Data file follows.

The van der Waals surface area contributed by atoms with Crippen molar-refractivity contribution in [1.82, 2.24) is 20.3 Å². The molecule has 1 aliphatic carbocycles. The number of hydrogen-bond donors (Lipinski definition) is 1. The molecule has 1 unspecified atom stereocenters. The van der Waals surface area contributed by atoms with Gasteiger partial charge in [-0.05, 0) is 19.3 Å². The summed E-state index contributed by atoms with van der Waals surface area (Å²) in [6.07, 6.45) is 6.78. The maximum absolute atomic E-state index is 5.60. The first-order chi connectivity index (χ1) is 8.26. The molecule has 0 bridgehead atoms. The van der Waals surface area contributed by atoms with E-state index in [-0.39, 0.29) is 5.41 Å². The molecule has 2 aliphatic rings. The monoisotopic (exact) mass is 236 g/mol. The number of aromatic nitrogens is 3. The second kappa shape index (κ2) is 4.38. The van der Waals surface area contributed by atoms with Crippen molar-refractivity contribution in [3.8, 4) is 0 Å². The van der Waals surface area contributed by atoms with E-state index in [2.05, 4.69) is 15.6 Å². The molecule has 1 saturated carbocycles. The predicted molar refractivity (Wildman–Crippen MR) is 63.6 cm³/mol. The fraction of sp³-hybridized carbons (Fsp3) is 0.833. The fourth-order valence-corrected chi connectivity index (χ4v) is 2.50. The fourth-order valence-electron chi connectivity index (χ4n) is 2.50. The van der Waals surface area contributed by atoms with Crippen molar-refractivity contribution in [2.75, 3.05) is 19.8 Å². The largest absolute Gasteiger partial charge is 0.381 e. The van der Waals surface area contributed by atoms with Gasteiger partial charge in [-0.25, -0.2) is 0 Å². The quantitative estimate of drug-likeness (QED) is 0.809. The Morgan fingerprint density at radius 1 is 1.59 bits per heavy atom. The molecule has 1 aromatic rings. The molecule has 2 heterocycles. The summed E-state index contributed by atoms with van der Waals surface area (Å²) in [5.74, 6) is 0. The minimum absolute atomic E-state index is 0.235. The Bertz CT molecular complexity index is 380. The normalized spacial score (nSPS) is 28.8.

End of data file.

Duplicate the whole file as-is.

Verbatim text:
The van der Waals surface area contributed by atoms with Crippen molar-refractivity contribution in [1.82, 2.24) is 20.3 Å². The molecule has 1 aliphatic carbocycles. The number of hydrogen-bond donors (Lipinski definition) is 1. The molecule has 1 unspecified atom stereocenters. The van der Waals surface area contributed by atoms with Gasteiger partial charge in [-0.05, 0) is 19.3 Å². The summed E-state index contributed by atoms with van der Waals surface area (Å²) in [6.07, 6.45) is 6.78. The maximum absolute atomic E-state index is 5.60. The first-order chi connectivity index (χ1) is 8.26. The molecule has 0 bridgehead atoms. The van der Waals surface area contributed by atoms with E-state index in [-0.39, 0.29) is 5.41 Å². The molecule has 2 aliphatic rings. The monoisotopic (exact) mass is 236 g/mol. The number of aromatic nitrogens is 3. The second kappa shape index (κ2) is 4.38. The van der Waals surface area contributed by atoms with Crippen molar-refractivity contribution in [3.8, 4) is 0 Å². The van der Waals surface area contributed by atoms with E-state index in [2.05, 4.69) is 15.6 Å². The molecule has 1 saturated carbocycles. The predicted molar refractivity (Wildman–Crippen MR) is 63.6 cm³/mol. The fraction of sp³-hybridized carbons (Fsp3) is 0.833. The fourth-order valence-corrected chi connectivity index (χ4v) is 2.50. The fourth-order valence-electron chi connectivity index (χ4n) is 2.50. The van der Waals surface area contributed by atoms with Crippen molar-refractivity contribution in [2.75, 3.05) is 19.8 Å². The largest absolute Gasteiger partial charge is 0.381 e. The van der Waals surface area contributed by atoms with Gasteiger partial charge in [-0.25, -0.2) is 0 Å². The quantitative estimate of drug-likeness (QED) is 0.809. The Morgan fingerprint density at radius 1 is 1.59 bits per heavy atom. The molecule has 1 aromatic rings. The molecule has 2 heterocycles. The summed E-state index contributed by atoms with van der Waals surface area (Å²) in [5.74, 6) is 0. The minimum absolute atomic E-state index is 0.235. The Bertz CT molecular complexity index is 380. The normalized spacial score (nSPS) is 28.8.